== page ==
theatre feedback

We understand that getting feedback for your work can be difficult, not only do you have to seek out some good constructive responses but you then have to endure the process of another person critiquing something that you have worked hard on.

Feedback is an incredibly important part of theatre: when your show is performed in front of an audience they will form their own opinions about your work and if these opinions aren’t particularly favourable it is much more difficult to rectify than if you catch any issues early on through constructive feedback.

In the world of theatre, feedback helps us to grow and as I have said before: criticism is no bad thing. Once you have accepted that you need feedback in order to develop both your skills and your work (which everyone does, regardless of how experienced you may be), you can then focus on seeking out the best possible feedback available to you. There are a few things to look out for when you are pursuing good feedback.

Be Specific

When working in theatre, feedback needs to be clear and specific. This applies to both the person giving and receiving the feedback. If you have a clear understanding of what type of feedback you are looking for then you can ask specific questions which generate useful and specific answers. These answers can then be used to develop your work.

The more specific you are the more specific your feedback will be: whether it’s a query about acting, directing or writing, focusing your feedback will give you something solid to work with. However, don’t ignore any advice given to you that isn’t directly relating to what you have asked, it is all useful information that you can use to help your work to progress.

Seek Feedback in Good Time

So you’ve completed a piece of work and you think it is ready to make its debut in the theatre. Feedback is the next thing that you should look for, and make sure you receive feedback in good time is an essential part of ensuring that it will be constructive. Show somebody what you’ve been working on and give them enough time to think it through, but don’t leave it so long that they cannot remember important elements of your work. You could be missing out on important information.

It also goes without saying: the sooner you receive the feedback the sooner you can get working on improvements. This is particularly important in the theatre as you will find yourself working to tight deadlines, so the sooner you rectify your issue the sooner you can move on with your production.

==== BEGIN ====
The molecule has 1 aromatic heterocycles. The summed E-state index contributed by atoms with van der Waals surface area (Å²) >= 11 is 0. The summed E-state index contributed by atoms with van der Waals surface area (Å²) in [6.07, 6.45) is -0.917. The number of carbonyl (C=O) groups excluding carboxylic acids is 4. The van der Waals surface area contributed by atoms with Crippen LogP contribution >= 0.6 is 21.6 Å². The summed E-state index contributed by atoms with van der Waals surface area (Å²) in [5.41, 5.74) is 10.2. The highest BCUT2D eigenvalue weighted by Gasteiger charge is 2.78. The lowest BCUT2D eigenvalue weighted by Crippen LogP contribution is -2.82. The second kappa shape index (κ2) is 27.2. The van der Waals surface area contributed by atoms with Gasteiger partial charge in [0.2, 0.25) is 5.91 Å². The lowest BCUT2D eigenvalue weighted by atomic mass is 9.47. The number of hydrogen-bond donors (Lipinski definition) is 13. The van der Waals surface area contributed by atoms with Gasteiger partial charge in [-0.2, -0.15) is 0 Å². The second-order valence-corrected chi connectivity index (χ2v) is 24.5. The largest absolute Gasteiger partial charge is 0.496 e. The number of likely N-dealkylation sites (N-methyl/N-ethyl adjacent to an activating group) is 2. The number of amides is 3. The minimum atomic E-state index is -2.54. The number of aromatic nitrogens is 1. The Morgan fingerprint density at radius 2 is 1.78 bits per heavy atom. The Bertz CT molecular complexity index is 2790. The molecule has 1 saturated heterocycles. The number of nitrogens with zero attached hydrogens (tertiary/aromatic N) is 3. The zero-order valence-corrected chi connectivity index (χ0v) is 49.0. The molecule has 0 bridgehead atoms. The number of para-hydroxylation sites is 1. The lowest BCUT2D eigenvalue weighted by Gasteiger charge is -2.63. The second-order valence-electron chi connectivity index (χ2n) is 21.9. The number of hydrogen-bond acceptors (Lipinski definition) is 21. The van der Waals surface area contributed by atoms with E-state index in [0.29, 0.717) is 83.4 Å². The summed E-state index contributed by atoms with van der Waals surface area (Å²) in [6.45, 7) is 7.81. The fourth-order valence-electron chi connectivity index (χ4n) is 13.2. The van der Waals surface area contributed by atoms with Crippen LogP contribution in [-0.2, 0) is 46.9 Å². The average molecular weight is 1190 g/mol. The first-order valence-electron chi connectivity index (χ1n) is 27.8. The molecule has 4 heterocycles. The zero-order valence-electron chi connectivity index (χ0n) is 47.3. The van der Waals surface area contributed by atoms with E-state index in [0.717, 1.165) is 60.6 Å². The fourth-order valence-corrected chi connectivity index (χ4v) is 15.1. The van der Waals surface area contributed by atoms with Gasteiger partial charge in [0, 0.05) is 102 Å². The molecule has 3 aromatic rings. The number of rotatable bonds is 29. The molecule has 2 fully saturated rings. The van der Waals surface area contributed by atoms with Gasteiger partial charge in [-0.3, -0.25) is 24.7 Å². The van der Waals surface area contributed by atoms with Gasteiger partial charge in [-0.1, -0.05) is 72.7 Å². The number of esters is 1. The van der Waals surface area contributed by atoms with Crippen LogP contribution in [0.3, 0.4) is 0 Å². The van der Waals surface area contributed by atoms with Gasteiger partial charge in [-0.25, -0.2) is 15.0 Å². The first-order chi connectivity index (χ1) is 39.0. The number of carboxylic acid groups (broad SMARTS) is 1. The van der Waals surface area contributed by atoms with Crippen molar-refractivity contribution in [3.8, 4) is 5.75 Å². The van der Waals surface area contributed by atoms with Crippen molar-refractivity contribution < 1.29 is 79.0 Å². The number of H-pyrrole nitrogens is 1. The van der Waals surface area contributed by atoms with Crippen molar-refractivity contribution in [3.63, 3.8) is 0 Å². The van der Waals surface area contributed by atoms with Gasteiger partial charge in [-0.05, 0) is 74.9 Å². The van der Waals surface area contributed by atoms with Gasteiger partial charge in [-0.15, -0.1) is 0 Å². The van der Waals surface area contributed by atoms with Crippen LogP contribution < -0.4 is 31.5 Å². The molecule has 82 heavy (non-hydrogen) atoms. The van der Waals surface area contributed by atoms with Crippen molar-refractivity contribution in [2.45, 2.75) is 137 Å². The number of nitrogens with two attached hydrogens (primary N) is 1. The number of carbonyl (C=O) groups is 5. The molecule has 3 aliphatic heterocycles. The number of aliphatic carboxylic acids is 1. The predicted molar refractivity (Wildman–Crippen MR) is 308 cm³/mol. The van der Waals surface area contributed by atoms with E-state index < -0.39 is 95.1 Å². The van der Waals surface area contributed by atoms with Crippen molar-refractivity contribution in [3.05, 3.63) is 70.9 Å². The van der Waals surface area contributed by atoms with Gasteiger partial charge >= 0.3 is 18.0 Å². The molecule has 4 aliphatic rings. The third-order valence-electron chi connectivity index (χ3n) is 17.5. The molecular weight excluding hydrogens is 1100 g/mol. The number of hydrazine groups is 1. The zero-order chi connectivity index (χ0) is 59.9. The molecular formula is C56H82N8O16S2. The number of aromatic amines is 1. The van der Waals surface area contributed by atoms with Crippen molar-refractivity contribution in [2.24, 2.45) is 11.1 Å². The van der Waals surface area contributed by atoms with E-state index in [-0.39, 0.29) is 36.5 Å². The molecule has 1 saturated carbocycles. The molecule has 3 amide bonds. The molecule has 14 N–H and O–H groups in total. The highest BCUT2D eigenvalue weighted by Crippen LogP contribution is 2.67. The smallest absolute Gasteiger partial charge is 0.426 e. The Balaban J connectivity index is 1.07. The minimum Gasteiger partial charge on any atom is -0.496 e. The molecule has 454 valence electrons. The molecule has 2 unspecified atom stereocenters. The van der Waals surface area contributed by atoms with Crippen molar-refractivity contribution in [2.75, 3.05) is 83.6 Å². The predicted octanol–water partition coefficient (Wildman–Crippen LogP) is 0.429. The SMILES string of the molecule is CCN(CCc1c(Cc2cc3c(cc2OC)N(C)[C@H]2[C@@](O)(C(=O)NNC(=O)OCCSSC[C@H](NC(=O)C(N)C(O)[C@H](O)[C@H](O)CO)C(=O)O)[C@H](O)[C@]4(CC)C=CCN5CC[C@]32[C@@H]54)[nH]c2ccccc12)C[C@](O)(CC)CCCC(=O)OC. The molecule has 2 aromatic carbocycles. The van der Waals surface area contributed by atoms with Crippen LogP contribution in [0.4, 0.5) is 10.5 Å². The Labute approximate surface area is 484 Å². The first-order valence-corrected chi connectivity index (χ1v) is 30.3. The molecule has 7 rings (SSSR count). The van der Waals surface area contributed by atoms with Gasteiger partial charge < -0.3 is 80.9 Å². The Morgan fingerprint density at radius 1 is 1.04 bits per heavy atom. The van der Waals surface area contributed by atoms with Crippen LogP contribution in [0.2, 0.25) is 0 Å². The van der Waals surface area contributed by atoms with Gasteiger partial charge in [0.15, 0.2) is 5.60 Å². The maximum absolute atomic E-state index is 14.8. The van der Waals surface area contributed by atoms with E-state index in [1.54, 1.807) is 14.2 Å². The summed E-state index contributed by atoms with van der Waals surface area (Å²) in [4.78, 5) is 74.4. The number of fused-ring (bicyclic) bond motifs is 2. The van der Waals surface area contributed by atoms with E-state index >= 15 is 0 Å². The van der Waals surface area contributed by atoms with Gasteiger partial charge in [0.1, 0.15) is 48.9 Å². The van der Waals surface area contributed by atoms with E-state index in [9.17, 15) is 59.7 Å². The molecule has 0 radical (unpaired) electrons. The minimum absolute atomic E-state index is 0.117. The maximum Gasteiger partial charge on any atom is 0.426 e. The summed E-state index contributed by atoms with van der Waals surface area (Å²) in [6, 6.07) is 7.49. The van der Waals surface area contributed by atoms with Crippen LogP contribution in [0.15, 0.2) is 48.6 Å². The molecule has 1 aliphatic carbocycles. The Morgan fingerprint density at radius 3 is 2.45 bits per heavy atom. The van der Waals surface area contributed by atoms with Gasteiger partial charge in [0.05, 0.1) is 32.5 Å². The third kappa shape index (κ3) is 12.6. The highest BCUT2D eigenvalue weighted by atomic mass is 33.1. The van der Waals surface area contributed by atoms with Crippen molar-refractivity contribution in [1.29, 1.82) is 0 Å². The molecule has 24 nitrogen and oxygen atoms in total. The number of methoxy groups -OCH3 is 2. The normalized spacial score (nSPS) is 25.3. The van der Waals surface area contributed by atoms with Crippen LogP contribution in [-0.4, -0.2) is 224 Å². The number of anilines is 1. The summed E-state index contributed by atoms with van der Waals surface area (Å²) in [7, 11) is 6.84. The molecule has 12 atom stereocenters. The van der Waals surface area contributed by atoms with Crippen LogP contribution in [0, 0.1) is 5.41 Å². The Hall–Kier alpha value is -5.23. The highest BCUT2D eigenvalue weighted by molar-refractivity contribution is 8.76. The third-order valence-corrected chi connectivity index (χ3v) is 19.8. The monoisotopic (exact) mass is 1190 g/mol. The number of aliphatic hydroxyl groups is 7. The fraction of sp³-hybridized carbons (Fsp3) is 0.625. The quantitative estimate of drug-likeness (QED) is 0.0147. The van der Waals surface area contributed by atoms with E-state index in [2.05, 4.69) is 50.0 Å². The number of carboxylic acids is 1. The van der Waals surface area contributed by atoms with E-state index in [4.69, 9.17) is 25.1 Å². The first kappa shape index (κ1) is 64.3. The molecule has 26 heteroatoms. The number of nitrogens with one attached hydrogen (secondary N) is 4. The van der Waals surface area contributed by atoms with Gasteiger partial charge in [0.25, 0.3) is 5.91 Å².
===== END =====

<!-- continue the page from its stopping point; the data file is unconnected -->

Get More than One Opinion

Seek advice from more than one source and get as many opinions as you can. Opinions are subjective but through consulting multiple sources for feedback on your work you can look for patterns and identify which issues you really need to work on.

When consulting these sources ensure that they provide you with lots of examples to really illustrate their point and help you to understand the best course of action for improving your work. It is better if these sources know what they are talking about. But if not, ensure that you know what bad feedback looks like, this will help you to choose what to work on and what to ignore. You can find out what good and bad criticism looks like here.

Where to Look for Feedback

If you are an actor, director or writer it is advisable to look for feedback from somebody within the world of theatre. Feedback, in its early stages, should come from somebody who knows what they are talking about, make use of their expert advice and turn to colleagues and theatre professionals to find out how to improve your work.

It is possible to get those last minute changes in through asking for feedback from your audience. It is important to continue developing your work and maintain a high standard. After all, this is likely going to be the most impartial feedback that you will receive and if you work quickly you can utilise it.

There are various online forums dedicated to theatre and the industry, where you can safely discuss your ideas and show your work to other people who will give you insightful tips and ways that you can improve.

The theatre is based on community and making use of this community will help you to develop.

Although we do like to share our ideas, be wary of the people that are just there to take your work for themselves.

Good friends should be honest with you, although the chances are that if you are asking your friends and family for feedback they will just tell you what you want to hear. Which is great for your ego but this is what bad feedback looks like, it leaves no room for you to develop and gives you a false sense of security about the standard of your work. Unless you have a brutally honest friend, avoid using these as a source of feedback and stick to impartial and expert opinion.

Once you are able to accept that feedback is important to yourself and the industry, you can then begin to seek it from reliable and impartial sources. Keeping your questions specific, asking multiple sources, looking for patterns within the feedback and seeking it in good time are sure-fire ways to gain some beneficial and constructive feedback that helps you to develop your work properly.

Daniel Sefton

The Features Editor for How to Do Theatre, Daniel is into travel, popular culture and sometimes a combination of the two. He is obsessed with travelling and is keenly interested in all things marketing. His biggest influences are Alex Garland, David Ogilvy and Andy Warhol.